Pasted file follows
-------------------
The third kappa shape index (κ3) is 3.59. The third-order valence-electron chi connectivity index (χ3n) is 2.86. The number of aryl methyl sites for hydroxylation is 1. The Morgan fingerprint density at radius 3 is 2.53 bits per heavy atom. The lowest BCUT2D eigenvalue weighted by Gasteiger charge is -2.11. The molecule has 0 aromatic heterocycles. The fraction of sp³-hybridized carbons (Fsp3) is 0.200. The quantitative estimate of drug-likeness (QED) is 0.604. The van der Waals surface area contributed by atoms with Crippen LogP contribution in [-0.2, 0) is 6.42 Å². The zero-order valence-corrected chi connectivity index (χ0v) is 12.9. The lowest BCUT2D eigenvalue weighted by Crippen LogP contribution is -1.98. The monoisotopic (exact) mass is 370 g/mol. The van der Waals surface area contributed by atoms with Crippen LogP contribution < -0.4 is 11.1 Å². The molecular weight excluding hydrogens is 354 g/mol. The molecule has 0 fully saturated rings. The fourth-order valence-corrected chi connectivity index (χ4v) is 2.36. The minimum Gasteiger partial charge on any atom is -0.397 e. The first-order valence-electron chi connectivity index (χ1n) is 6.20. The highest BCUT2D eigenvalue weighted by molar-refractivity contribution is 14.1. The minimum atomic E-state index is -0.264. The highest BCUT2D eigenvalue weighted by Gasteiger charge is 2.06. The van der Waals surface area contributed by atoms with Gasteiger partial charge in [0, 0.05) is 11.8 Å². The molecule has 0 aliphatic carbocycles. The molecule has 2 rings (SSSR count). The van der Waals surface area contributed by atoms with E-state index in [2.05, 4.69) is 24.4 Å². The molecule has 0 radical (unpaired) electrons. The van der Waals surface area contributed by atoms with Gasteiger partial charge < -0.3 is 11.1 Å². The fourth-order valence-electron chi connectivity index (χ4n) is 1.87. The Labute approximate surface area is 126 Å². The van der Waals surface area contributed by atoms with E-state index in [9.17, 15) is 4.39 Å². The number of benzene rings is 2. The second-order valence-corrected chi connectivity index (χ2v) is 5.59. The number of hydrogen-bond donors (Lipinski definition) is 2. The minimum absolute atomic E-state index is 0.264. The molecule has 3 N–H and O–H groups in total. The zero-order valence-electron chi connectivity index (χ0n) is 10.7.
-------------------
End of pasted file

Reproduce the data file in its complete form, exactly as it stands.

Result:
The third kappa shape index (κ3) is 3.59. The third-order valence-electron chi connectivity index (χ3n) is 2.86. The number of aryl methyl sites for hydroxylation is 1. The Morgan fingerprint density at radius 3 is 2.53 bits per heavy atom. The lowest BCUT2D eigenvalue weighted by Gasteiger charge is -2.11. The molecule has 0 aromatic heterocycles. The fraction of sp³-hybridized carbons (Fsp3) is 0.200. The quantitative estimate of drug-likeness (QED) is 0.604. The van der Waals surface area contributed by atoms with Crippen LogP contribution in [-0.2, 0) is 6.42 Å². The zero-order valence-corrected chi connectivity index (χ0v) is 12.9. The lowest BCUT2D eigenvalue weighted by Crippen LogP contribution is -1.98. The monoisotopic (exact) mass is 370 g/mol. The van der Waals surface area contributed by atoms with Crippen LogP contribution < -0.4 is 11.1 Å². The molecular weight excluding hydrogens is 354 g/mol. The molecule has 0 fully saturated rings. The fourth-order valence-corrected chi connectivity index (χ4v) is 2.36. The minimum Gasteiger partial charge on any atom is -0.397 e. The first-order valence-electron chi connectivity index (χ1n) is 6.20. The highest BCUT2D eigenvalue weighted by molar-refractivity contribution is 14.1. The minimum atomic E-state index is -0.264. The highest BCUT2D eigenvalue weighted by Gasteiger charge is 2.06. The van der Waals surface area contributed by atoms with Gasteiger partial charge in [0, 0.05) is 11.8 Å². The molecule has 0 aliphatic carbocycles. The molecule has 2 rings (SSSR count). The van der Waals surface area contributed by atoms with E-state index in [2.05, 4.69) is 24.4 Å². The molecule has 0 radical (unpaired) electrons. The van der Waals surface area contributed by atoms with Gasteiger partial charge < -0.3 is 11.1 Å². The fourth-order valence-electron chi connectivity index (χ4n) is 1.87. The Labute approximate surface area is 126 Å². The van der Waals surface area contributed by atoms with E-state index in [9.17, 15) is 4.39 Å². The number of benzene rings is 2. The second-order valence-corrected chi connectivity index (χ2v) is 5.59. The number of hydrogen-bond donors (Lipinski definition) is 2. The minimum absolute atomic E-state index is 0.264. The molecule has 3 N–H and O–H groups in total. The zero-order valence-electron chi connectivity index (χ0n) is 10.7.